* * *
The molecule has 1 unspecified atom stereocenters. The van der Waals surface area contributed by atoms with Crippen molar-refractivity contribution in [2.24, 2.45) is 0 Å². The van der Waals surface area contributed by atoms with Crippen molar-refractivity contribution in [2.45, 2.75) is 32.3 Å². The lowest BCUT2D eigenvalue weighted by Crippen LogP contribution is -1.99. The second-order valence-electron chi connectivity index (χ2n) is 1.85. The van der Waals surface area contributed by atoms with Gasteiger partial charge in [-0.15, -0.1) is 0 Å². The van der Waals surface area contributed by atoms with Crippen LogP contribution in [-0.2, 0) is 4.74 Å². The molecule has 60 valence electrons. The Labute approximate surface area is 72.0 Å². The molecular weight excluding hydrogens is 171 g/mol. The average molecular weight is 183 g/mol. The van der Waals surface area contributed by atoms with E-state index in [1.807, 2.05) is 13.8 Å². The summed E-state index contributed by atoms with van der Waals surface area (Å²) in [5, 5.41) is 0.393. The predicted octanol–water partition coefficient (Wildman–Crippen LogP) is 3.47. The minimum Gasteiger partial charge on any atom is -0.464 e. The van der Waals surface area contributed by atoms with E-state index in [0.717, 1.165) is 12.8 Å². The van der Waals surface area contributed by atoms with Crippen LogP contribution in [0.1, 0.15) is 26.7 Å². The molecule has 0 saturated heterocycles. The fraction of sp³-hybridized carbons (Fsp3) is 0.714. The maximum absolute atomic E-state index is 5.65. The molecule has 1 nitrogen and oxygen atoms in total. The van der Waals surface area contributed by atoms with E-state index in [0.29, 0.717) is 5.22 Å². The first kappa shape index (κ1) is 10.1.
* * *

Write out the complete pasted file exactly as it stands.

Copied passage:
The molecule has 1 unspecified atom stereocenters. The van der Waals surface area contributed by atoms with Crippen molar-refractivity contribution in [2.24, 2.45) is 0 Å². The van der Waals surface area contributed by atoms with Crippen molar-refractivity contribution in [2.45, 2.75) is 32.3 Å². The lowest BCUT2D eigenvalue weighted by Crippen LogP contribution is -1.99. The second-order valence-electron chi connectivity index (χ2n) is 1.85. The van der Waals surface area contributed by atoms with Gasteiger partial charge in [-0.15, -0.1) is 0 Å². The van der Waals surface area contributed by atoms with Crippen LogP contribution in [-0.2, 0) is 4.74 Å². The molecule has 60 valence electrons. The Labute approximate surface area is 72.0 Å². The molecular weight excluding hydrogens is 171 g/mol. The average molecular weight is 183 g/mol. The van der Waals surface area contributed by atoms with E-state index in [1.807, 2.05) is 13.8 Å². The summed E-state index contributed by atoms with van der Waals surface area (Å²) in [5, 5.41) is 0.393. The predicted octanol–water partition coefficient (Wildman–Crippen LogP) is 3.47. The minimum Gasteiger partial charge on any atom is -0.464 e. The van der Waals surface area contributed by atoms with E-state index in [0.717, 1.165) is 12.8 Å². The van der Waals surface area contributed by atoms with Crippen LogP contribution in [0.1, 0.15) is 26.7 Å². The molecule has 0 saturated heterocycles. The fraction of sp³-hybridized carbons (Fsp3) is 0.714. The maximum absolute atomic E-state index is 5.65. The molecule has 1 nitrogen and oxygen atoms in total. The van der Waals surface area contributed by atoms with E-state index in [0.29, 0.717) is 5.22 Å². The first kappa shape index (κ1) is 10.1.